Berlin will have all three Osaka 400M Men Medalists, by Bob Ramsak, Comments by Larry Eder


It is late Friday night, and your favorite blogger has just invaded the air space of New York City. A walk back from dinner with friends was very comfortable, low humidity and near perfect weather. It is the night before the Reebok Grand Prix, and the event is looking to be pretty amazing, from the opportunity for Jenn Stuczynski to improve her American record in the pole vault, to a truly stacked women's sprint field, to a tremendous showdown between Usain Bolt, fastest in world in 2008 and Tyson Gay, Osaka three time gold medalist and the sprinter of the hour.

But, dear friends, the day AFTER Reebok GP NYC is the DKB-ISTAF Berlin meeting, which is the start of the IAAF Golden League for 2008. What is the first lesson about track and field, dear readers? It is all about the competition!

In Berlin, the men's 400 meters may overshadow all, as La Shawn Merritt and Angelo Taylor, the silver and bronze medalist at Osaka, will join Jeremy Wariner, the gold medalist in that race in Oskaka-the 400 meters.

In my mind, Jeremy Wariner is as dominant at 400 meters as Tyson Gay is over 100 meters and 200 meters. Wariner is so dominant, that he will truly have to screw up everything, like five things, to loose the 400 meters. Now, it can be done-but Wariner is that dominant. Two weeks ago, with a sore hamstring, the guy ran 44.42.

La Shawn Merritt is very tough, and so is Angelo Taylor. Word on the street is that La Shawn is very fit, and Angelo has run 20.5 and 45.05, but they will need 44 or UNDER to get at Wariner.

So this weekend will tell us something about the battle on the road to Beijing-who will be the dominant short and long sprinters for 2008?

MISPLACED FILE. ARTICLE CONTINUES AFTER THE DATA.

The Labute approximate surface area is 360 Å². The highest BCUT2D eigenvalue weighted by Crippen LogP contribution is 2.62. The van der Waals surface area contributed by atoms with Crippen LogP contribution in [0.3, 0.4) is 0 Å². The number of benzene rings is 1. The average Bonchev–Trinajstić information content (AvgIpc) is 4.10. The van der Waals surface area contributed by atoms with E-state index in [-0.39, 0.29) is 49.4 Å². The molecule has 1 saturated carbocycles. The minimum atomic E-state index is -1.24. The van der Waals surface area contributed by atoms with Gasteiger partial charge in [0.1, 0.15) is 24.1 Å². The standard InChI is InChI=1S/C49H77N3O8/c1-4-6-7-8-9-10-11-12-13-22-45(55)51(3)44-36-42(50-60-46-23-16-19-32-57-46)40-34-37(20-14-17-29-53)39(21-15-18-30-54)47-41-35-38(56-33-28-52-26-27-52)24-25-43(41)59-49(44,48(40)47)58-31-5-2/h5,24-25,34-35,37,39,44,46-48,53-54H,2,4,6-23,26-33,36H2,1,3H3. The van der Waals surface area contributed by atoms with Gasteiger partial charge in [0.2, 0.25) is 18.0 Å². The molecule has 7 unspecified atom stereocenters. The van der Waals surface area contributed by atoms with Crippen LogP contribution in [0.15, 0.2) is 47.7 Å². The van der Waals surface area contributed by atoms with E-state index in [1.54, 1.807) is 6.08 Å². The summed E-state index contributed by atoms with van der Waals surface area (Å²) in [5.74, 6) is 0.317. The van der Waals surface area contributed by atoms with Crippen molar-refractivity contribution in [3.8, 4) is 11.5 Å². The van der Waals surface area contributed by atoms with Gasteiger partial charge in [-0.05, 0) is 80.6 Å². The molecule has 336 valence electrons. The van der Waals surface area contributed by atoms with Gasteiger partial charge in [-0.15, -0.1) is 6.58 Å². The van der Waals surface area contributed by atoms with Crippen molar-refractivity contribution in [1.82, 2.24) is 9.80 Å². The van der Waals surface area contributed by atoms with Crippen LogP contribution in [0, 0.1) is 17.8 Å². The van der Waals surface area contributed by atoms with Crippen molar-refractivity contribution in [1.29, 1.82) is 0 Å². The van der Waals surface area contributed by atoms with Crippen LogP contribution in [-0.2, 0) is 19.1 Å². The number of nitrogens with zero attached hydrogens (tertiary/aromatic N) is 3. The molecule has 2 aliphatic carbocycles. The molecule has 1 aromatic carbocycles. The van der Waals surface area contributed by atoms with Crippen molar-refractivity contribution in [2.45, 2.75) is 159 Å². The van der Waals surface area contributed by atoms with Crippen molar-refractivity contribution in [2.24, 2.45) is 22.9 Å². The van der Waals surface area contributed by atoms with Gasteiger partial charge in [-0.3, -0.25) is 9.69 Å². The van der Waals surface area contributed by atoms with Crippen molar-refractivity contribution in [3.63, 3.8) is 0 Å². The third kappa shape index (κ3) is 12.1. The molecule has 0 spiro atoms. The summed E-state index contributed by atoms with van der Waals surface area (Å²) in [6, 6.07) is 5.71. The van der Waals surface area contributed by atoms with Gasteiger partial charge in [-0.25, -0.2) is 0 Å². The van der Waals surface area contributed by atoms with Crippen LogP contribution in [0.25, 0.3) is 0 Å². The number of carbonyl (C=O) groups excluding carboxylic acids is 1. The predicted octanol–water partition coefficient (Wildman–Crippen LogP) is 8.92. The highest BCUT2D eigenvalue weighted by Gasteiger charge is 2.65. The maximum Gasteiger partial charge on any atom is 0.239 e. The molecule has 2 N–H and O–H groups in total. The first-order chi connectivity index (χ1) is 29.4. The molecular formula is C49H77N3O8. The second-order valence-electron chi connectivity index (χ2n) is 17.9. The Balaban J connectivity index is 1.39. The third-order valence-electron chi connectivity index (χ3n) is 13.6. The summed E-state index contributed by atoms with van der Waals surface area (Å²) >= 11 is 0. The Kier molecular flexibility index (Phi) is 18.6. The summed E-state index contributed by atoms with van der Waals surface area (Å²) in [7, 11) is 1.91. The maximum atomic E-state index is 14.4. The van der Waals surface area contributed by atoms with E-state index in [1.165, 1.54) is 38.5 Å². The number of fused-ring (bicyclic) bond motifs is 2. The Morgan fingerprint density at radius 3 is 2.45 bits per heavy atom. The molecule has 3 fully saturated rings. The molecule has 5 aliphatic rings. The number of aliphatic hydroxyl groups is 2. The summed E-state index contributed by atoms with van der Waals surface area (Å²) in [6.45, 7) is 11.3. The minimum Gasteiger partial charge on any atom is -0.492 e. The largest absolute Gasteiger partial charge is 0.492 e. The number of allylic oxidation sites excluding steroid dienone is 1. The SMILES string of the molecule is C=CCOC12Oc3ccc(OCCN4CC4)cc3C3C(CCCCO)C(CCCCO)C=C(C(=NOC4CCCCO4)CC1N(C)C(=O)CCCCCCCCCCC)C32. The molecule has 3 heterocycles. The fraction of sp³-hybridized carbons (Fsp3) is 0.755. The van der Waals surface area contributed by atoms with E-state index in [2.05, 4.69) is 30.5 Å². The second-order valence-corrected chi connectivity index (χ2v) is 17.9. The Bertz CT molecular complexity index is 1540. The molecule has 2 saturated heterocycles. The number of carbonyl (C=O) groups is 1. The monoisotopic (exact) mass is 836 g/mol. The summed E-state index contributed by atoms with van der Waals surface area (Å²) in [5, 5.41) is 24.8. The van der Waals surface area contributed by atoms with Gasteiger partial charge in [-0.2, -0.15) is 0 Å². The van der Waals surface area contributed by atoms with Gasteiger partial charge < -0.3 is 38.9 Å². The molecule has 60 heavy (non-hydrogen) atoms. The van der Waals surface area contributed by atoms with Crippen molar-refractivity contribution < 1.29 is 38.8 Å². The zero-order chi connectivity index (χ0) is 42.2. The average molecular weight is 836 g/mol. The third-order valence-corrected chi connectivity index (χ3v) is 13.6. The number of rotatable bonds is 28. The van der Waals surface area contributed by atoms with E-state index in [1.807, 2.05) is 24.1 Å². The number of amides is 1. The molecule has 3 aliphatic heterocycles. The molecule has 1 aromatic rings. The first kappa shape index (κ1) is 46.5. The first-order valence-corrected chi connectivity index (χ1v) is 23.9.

By Bob Ramsak
(c) 2008 TRACK PROFILE Report, all rights reserved

BERLIN –- When the ÅF Golden League series kicks off at Sunday’s DKB-ISTAF Berlin meeting at the city's Olympic Stadium, among the most eagerly anticipated races will be the men’s 400m where the American trio that swept the podium in Osaka last summer, Jeremy Wariner, Lashawn Merritt and Angelo Taylor, will be reunited. And each have their eyes firmly focused on both the run to a share of the $1 million Jackpot as well as the upcoming Beijing Olympic Games.

But all three, beginning with Wariner, the reigning Olympic and two-time World champion, are taking a step-by-step approach to both goals as well as passing another grueling test, next month’s U.S. Olympic Trials.

“My goal is really just to take it one meet at a time,” said Wariner, who shared a piece of Golden League pie after a perfect six-for-six showing in 2006. “I can’t really get ahead of myself. I want to win the Golden League and win a share of the jackpot but I’ve got to take it one meet at a time, beginning with this race here in Berlin. My goal here is to just go out and run my race like I have in the past, and hopefully come out with a victory and may be the fastest time in the world this year.”

Indeed, Wariner isn’t currently the fastest in the world. That standard was set by Merritt, the Osaka silver medallist, who got off to his fastest start ever with his 44.34 victory in Baie Mahault on 1 May.

“I really want to put in a good performance and get a good race in before the U.S. Olympic Trials,” said Merritt, who at 22 is two years Wariner’s junior. Yet despite his young age, Merritt knows that the task ahead of him is a daunting one.